‘Workers need to keep fighting against coercion, as Michigan union bosses have repeatedly shown their willingness to violate employees’ protections…’
(Kaylee McGhee, Liberty Headlines) The Michigan Court of Appeals has reaffirmed important right-to-work legislation by upholding a decision that found union officials in violation of the law for attempting to force teachers to pay penalty fees.
Ron Conwell, a Michigan public school teacher, filed suit with the Michigan Employment Relations Commission after union officials told him he would still have to pay union fees even though he had resigned from the union. If he didn’t pay the fees, he would be fired, Conwell said.
The MERC has upheld right-to-work in Michigan consistently, ruling in several cases that unions cannot force public employees to pay union dues by extending and enforcing forced due clauses in bargaining agreements.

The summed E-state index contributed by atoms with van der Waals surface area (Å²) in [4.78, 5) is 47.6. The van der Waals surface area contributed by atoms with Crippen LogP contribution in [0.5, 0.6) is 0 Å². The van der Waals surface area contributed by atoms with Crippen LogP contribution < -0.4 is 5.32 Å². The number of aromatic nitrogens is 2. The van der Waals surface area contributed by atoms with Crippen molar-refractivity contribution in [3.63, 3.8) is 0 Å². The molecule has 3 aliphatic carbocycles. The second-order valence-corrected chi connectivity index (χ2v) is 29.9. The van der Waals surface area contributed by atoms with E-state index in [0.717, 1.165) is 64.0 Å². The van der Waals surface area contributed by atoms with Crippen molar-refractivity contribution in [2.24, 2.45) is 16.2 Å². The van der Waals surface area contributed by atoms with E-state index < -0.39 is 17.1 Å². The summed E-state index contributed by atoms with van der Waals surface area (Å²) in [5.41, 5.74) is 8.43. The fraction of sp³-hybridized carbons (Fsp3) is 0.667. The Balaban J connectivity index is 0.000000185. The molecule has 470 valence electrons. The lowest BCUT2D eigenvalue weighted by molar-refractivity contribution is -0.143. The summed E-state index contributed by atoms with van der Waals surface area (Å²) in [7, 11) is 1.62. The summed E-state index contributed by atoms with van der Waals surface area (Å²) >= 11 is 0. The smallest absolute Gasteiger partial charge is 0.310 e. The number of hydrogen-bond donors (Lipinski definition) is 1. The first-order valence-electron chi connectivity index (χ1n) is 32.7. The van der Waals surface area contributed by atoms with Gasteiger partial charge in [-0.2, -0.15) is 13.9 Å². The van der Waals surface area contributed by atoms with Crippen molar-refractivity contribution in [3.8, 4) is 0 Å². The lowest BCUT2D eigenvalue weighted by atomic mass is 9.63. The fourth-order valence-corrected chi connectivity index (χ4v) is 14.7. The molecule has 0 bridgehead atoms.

Union officials have continued to illegally force employees’ hands, though, like they did with Conwell.
The MERC sided with Conwell and ordered Clarkson Community Schools, the Clarkson Education Association, and the Michigan Education Association to stop threatening employees with termination.
“Michigan workers can celebrate that the decision upholds their right to work without paying forced tribute to union bosses,” Mark Mix, president of the National Right to Work Foundation, said in a statement.
“Yet it also shows workers need to keep fighting against coercion, as Michigan union bosses have repeatedly shown their willingness to violate employees’ protections under Michigan’s Right to Work laws in their efforts to keep their forced dues money stream flowing.”
The National Right to Work Foundation said it has litigated more than 100 cases in Michigan to combat compulsory unionism since the state passed right-to-work legislation in 2012.
“Foundation staff attorneys continue to assist dozens of independent minded workers in fighting back against Big Labor’s orchestrated campaign to undermine Right to Work in Michigan,” Mix said.